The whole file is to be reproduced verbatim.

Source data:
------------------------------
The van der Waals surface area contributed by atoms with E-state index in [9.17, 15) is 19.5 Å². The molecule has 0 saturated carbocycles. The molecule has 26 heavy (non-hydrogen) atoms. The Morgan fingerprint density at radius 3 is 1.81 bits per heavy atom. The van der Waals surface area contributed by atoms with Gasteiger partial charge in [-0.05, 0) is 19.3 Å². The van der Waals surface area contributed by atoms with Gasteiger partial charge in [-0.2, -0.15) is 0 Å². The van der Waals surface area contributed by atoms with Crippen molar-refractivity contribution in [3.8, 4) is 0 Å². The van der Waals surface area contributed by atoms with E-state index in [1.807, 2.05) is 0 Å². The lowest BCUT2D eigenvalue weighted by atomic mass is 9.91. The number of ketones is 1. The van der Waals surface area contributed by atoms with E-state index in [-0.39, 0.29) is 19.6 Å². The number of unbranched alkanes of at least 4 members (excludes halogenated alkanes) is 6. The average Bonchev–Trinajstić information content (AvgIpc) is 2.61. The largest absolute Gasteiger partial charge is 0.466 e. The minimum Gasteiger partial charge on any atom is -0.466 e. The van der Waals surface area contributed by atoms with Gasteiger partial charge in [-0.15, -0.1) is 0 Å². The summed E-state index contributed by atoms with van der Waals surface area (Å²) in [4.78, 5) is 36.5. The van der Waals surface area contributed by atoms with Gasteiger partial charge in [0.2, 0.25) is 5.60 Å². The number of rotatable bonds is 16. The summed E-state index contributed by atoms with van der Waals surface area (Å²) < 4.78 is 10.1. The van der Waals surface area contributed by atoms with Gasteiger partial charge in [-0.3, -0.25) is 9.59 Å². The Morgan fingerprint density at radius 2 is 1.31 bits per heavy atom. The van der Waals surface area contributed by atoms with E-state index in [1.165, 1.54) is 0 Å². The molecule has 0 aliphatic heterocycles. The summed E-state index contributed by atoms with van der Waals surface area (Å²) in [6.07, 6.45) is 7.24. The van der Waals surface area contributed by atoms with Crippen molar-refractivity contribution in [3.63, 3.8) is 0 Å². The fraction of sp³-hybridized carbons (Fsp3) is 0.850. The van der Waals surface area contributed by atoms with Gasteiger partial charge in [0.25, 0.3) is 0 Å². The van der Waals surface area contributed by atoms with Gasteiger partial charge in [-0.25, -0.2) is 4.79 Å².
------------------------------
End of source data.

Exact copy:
The van der Waals surface area contributed by atoms with E-state index in [9.17, 15) is 19.5 Å². The molecule has 0 saturated carbocycles. The molecule has 26 heavy (non-hydrogen) atoms. The Morgan fingerprint density at radius 3 is 1.81 bits per heavy atom. The van der Waals surface area contributed by atoms with Gasteiger partial charge in [-0.05, 0) is 19.3 Å². The van der Waals surface area contributed by atoms with Gasteiger partial charge in [-0.2, -0.15) is 0 Å². The van der Waals surface area contributed by atoms with Crippen molar-refractivity contribution in [3.8, 4) is 0 Å². The van der Waals surface area contributed by atoms with E-state index in [1.807, 2.05) is 0 Å². The lowest BCUT2D eigenvalue weighted by atomic mass is 9.91. The number of ketones is 1. The van der Waals surface area contributed by atoms with E-state index in [-0.39, 0.29) is 19.6 Å². The number of unbranched alkanes of at least 4 members (excludes halogenated alkanes) is 6. The average Bonchev–Trinajstić information content (AvgIpc) is 2.61. The largest absolute Gasteiger partial charge is 0.466 e. The minimum Gasteiger partial charge on any atom is -0.466 e. The van der Waals surface area contributed by atoms with Gasteiger partial charge in [-0.15, -0.1) is 0 Å². The summed E-state index contributed by atoms with van der Waals surface area (Å²) in [4.78, 5) is 36.5. The van der Waals surface area contributed by atoms with Gasteiger partial charge in [0.2, 0.25) is 5.60 Å². The number of rotatable bonds is 16. The summed E-state index contributed by atoms with van der Waals surface area (Å²) < 4.78 is 10.1. The van der Waals surface area contributed by atoms with Gasteiger partial charge in [-0.3, -0.25) is 9.59 Å². The Morgan fingerprint density at radius 2 is 1.31 bits per heavy atom. The van der Waals surface area contributed by atoms with E-state index in [1.165, 1.54) is 0 Å². The molecule has 0 aliphatic heterocycles. The summed E-state index contributed by atoms with van der Waals surface area (Å²) in [6.07, 6.45) is 7.24. The van der Waals surface area contributed by atoms with Crippen molar-refractivity contribution in [3.63, 3.8) is 0 Å². The fraction of sp³-hybridized carbons (Fsp3) is 0.850. The van der Waals surface area contributed by atoms with Gasteiger partial charge in [0.25, 0.3) is 0 Å². The van der Waals surface area contributed by atoms with Gasteiger partial charge in [-0.25, -0.2) is 4.79 Å².